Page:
• Smith, J. M. H., ‘The Problem of Female Sanctity in Carolingian Europe, c.780–920’, Past and Present, 146 (1995), 3–37. Available at JSTOR.
  • Stancliffe, C., St Martin and his Hagiographer: History and Miracle in Sulpicius Severus (Oxford, 1983). An important study of an influential hagiographer. PN.DK.M3. See also Sulpicius Severus, Vita Martini, ed. P. Burton (Oxford, 2017).
  • Straw, C., ‘The Avenging Abbot: Gregory the Great and his Life of Saint Benedict’, in J. Glenn (ed.), The Middle Ages in Texts and Texture: Reflections on Medieval Sources (Toronto, 2011), pp. 71–83. MB.
  • Van Dam, Raymond, Saints and their Miracles in Late Antique Gaul (Princeton, NJ, 1993). Available as a ACLS Humanities Ebook.
  • Van Egmond, W. S., ‘The Audience of Early Medieval Hagiographical Texts: Some Questions Revisited’, in M. Mostert (ed.), New Approaches to Medieval Communication, Utrecht Studies in Medieval Literacy (Turnhout, 1999), pp. 41–67. LEA.
  • Van ‘T Spijker, I., Fictions of the Inner Life: Religious Literature and the Formation of the Self in the Eleventh and Twelfth Centuries, Disputatio 4 (Turnhout, 2004).
  • Von der Nahmer, D., Die lateinische Heiligenvita: Eine Einführung die lateinische Hagiographie (Darmstadt, 1994).
  • Ward, B., Miracles and the Medieval Mind: Theory, Record and Event, 1000–1215 (1st edn, Philadelphia, PA, 1982; 2nd edn, Aldershot, 1987). MBO – 2 copies of the first edition. Useful for general context.
  • Wilson, S. E., The Life and After-Life of St John of Beverley: The Evolution of the Cult of an Anglo-Saxon Saint, Church, Faith and Culture in the Medieval West (Aldershot, 2006). PN.DL.J7.

Hagiographical Manuscripts—A Few Crucial Discussions

  • Brown, M. P., ‘Paris, Bibliothèque Nationale, Lat. 10861 and the Scriptorium of Christ Church, Canterbury’, Anglo-Saxon England, 15 (1986), 119–37. Available from Cambridge Core and at MVC. The earliest example of a legendary produced in England.
  • de Gaiffier, B., ‘A propos des legendiers latins’, Analecta Bollandiana, 97 (1979), 57–68.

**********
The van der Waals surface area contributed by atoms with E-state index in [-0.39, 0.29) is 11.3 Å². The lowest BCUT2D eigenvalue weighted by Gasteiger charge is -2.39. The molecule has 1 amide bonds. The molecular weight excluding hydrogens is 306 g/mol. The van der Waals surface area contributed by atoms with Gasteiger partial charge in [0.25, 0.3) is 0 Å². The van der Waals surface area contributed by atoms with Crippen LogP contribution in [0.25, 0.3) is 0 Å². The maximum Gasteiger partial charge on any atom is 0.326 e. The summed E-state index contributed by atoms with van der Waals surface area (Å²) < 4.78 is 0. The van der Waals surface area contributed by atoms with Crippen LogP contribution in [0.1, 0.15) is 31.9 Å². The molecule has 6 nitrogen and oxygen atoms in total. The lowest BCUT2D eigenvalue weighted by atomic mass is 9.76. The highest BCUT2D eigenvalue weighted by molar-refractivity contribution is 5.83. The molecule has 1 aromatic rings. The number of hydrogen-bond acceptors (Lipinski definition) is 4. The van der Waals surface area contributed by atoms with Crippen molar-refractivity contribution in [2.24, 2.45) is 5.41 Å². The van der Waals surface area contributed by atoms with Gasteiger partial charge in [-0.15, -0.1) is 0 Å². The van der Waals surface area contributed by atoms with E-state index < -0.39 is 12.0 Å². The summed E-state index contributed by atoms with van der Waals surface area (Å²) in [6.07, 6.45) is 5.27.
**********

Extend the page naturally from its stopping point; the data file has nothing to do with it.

• Dolbeau, F., ‘Notes sur la gènese et sur la diffusion du Liber de Natalitiis’, Revue d’histoire des textes, 6 (1976), 143–95.
  • Franklin, C. V., ‘Roman Hagiography and Roman Legendaries,’, in Roma nell’alto Medioevo, Settimane di Studio del Centro Italiano di Studi sull’Alto Medioevo 48, 2 vols. (Spoleto, 2001), ii, 857–91. MFWB.Q.
  • Jackson, P., and M. Lapidge, ‘The Contents of the Cotton-Corpus Legendary’, in P. E. Szarmach (ed.), Holy Men and Holy Women: Old English Prose Saints’ Lives and Their Contexts (Albany, 1996), pp. 115–46. YBLH. A manuscript produced at Worcester, early in the pontificate of Wulfstan II (1062–95), which is the earliest witness to the dissemination of a major northern Frankish collection of saints’ in England. Further copies from survive from Salisbury and Hereford. One half of this legendary—Cambridge, Corpus Christi College, MS 9—can now be examined online at Parker Library on the Web.
  • Lapidge, M. (ed.), The Cult of St Swithun, Winchester Studies 4.ii (Oxford, 2003). Oversize MWKM.K. Interspersed in the introduction to this edition of the collected hagiography of St Swithun are many useful and up to date comments on the uses of various types of hagiographical manuscripts.
  • Love, R, C. (ed.), Three Eleventh-Century Anglo-Latin Saints’ Lives, Oxford Medieval Texts (Oxford, 1996). Has much on the history of hagiographical manuscripts in England.
  • Philippart, G., Les Légendiers latins et autres manuscrits hagiographiques, Typologie des sources du Moyen Âge occidental 24–25 (Turnhout, 1977–85).
  • Rochais, H., Un légendier cistercien da la fin du XIIe siécle: la ‘Liber de Natalitiis’ et de quelques grands légendiers des XII et XIIIe s.‚ Documentation Cistercienne 15, 2 vols. (Rochefort, 1975).
  • Sharpe, R., Medieval Irish Saints’ Lives: An Introduction to Vitae Sanctorum Hiberniae (Oxford, 1991). MYBB.K.